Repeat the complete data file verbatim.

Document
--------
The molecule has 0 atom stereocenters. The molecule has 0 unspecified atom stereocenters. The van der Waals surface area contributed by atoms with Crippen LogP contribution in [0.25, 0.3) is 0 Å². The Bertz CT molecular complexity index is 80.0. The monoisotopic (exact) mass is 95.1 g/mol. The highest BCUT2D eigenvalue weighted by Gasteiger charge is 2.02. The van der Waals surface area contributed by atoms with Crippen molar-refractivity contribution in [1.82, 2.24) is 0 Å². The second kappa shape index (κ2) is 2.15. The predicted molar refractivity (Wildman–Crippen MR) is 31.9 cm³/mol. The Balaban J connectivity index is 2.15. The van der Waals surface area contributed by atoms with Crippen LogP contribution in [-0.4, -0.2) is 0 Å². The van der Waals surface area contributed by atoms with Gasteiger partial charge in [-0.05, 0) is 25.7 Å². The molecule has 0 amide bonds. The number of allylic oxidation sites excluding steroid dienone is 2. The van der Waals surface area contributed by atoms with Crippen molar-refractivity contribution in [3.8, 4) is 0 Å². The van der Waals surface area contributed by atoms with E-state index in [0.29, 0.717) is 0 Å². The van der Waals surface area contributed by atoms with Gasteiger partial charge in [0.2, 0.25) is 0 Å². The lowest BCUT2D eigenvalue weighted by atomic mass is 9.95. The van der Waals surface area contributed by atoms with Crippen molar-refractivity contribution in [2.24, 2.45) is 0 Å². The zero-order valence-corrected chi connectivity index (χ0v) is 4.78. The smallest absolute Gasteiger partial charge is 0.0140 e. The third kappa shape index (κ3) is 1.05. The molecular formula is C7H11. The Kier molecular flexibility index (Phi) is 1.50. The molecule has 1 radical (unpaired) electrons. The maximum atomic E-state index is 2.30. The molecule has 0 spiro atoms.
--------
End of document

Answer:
The molecule has 0 atom stereocenters. The molecule has 0 unspecified atom stereocenters. The van der Waals surface area contributed by atoms with Crippen LogP contribution in [0.25, 0.3) is 0 Å². The Bertz CT molecular complexity index is 80.0. The monoisotopic (exact) mass is 95.1 g/mol. The highest BCUT2D eigenvalue weighted by Gasteiger charge is 2.02. The van der Waals surface area contributed by atoms with Crippen molar-refractivity contribution in [1.82, 2.24) is 0 Å². The second kappa shape index (κ2) is 2.15. The predicted molar refractivity (Wildman–Crippen MR) is 31.9 cm³/mol. The Balaban J connectivity index is 2.15. The van der Waals surface area contributed by atoms with Crippen LogP contribution in [-0.4, -0.2) is 0 Å². The van der Waals surface area contributed by atoms with Gasteiger partial charge in [-0.05, 0) is 25.7 Å². The molecule has 0 amide bonds. The number of allylic oxidation sites excluding steroid dienone is 2. The van der Waals surface area contributed by atoms with Crippen molar-refractivity contribution in [3.8, 4) is 0 Å². The van der Waals surface area contributed by atoms with E-state index in [0.29, 0.717) is 0 Å². The van der Waals surface area contributed by atoms with Gasteiger partial charge in [0.2, 0.25) is 0 Å². The lowest BCUT2D eigenvalue weighted by atomic mass is 9.95. The van der Waals surface area contributed by atoms with Crippen molar-refractivity contribution in [2.24, 2.45) is 0 Å². The zero-order valence-corrected chi connectivity index (χ0v) is 4.78. The smallest absolute Gasteiger partial charge is 0.0140 e. The third kappa shape index (κ3) is 1.05. The molecular formula is C7H11. The Kier molecular flexibility index (Phi) is 1.50. The molecule has 1 radical (unpaired) electrons. The maximum atomic E-state index is 2.30. The molecule has 0 spiro atoms.